Automatically Publish Your Blog Posts to Facebook in 7 Easy Steps

An automated post on the Daniel R. Marvello Facebook timelineTrying to keep up with all of the social networking platforms can be a challenge. One of the things I’ve done to ease the burden is to wire up my blog to some of my social networking accounts. Soon after I publish a new post on my blog, a link to the post automatically shows up in my Facebook and Goodreads timelines.

A friend recently asked about how to set up a blog feed for Facebook, so I offered to share the way I did it. That’s how this blog post came about.

In summary, the technique I used was to add a Facebook app to my user account and configure it to check the RSS feed of my blog for new entries. When it detects a new entry, the app posts a link and description to the timeline of my author page (see image above). I’ll show you exactly how I did that, step-by-step.

Before I get started, I’d like to share a caveat. The steps I’m going to show you are based on the state of Facebook and the RSS Graffiti application as of November 2013. The user interfaces for both Facebook and RSS Graffiti have changed since I started using them, so I’m sure they will continue to evolve. Although the process may work differently in the future, you will probably be able to adapt my instructions. Just be aware that what you see may not exactly match what I present here.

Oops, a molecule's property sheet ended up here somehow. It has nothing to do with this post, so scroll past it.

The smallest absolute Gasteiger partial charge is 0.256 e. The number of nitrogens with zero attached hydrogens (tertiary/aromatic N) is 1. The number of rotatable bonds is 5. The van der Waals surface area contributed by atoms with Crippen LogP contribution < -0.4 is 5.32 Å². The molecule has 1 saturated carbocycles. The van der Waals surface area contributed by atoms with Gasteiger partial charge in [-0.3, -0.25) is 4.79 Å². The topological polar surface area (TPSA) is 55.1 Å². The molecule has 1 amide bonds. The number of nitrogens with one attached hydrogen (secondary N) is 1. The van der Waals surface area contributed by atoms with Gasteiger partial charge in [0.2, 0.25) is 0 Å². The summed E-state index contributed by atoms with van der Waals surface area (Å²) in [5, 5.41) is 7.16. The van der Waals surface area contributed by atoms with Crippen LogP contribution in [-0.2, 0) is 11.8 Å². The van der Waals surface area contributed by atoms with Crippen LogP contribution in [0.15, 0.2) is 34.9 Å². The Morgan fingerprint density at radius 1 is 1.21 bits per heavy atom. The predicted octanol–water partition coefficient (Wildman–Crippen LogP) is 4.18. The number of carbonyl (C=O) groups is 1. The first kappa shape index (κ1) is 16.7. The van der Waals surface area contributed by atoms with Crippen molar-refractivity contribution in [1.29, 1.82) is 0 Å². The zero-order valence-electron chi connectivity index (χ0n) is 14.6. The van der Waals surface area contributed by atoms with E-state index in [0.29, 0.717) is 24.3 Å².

Okay, on with the show…

Step 1: Add the RSS Graffiti App

The first step is to log into Facebook and add the RSS Graffiti app to your profile. Although the Facebook app library includes several RSS tools, I chose RSS Graffiti because it had a large base of existing users and was well reviewed. Having used it now for a few years, I consider myself a fan.

I think the easiest way to find RSS Graffiti is to just type the app name into the search bar at the top of your Facebook home page, as shown below.


Select the “app” item, which is the top item of the list shown above.

What you see next will be the App page for RSS Graffiti, and you’ll have to click a button that says you want to add it to your account. The way that works varies by app, and I can’t show you that particular screen because I already had the app loaded.

Step 2: Add a Publishing Plan

One of the cool features of RSS Graffiti is that it supports multiple feeds. That means you could, for example, configure it to link your personal blog to your primary Facebook profile and your author blog to your author page.


Click the “Add New Publishing Plan” button to get started on your first feed.

Step 3: Name the Publishing Plan

Since you can have multiple publishing plans, you should name each one so they clearly state which blog or Facebook account they are configured to use.


Enter a name in the “Name New Publishing Plan” field. I chose to name my plan based on the page I’m going to be updating with the feed.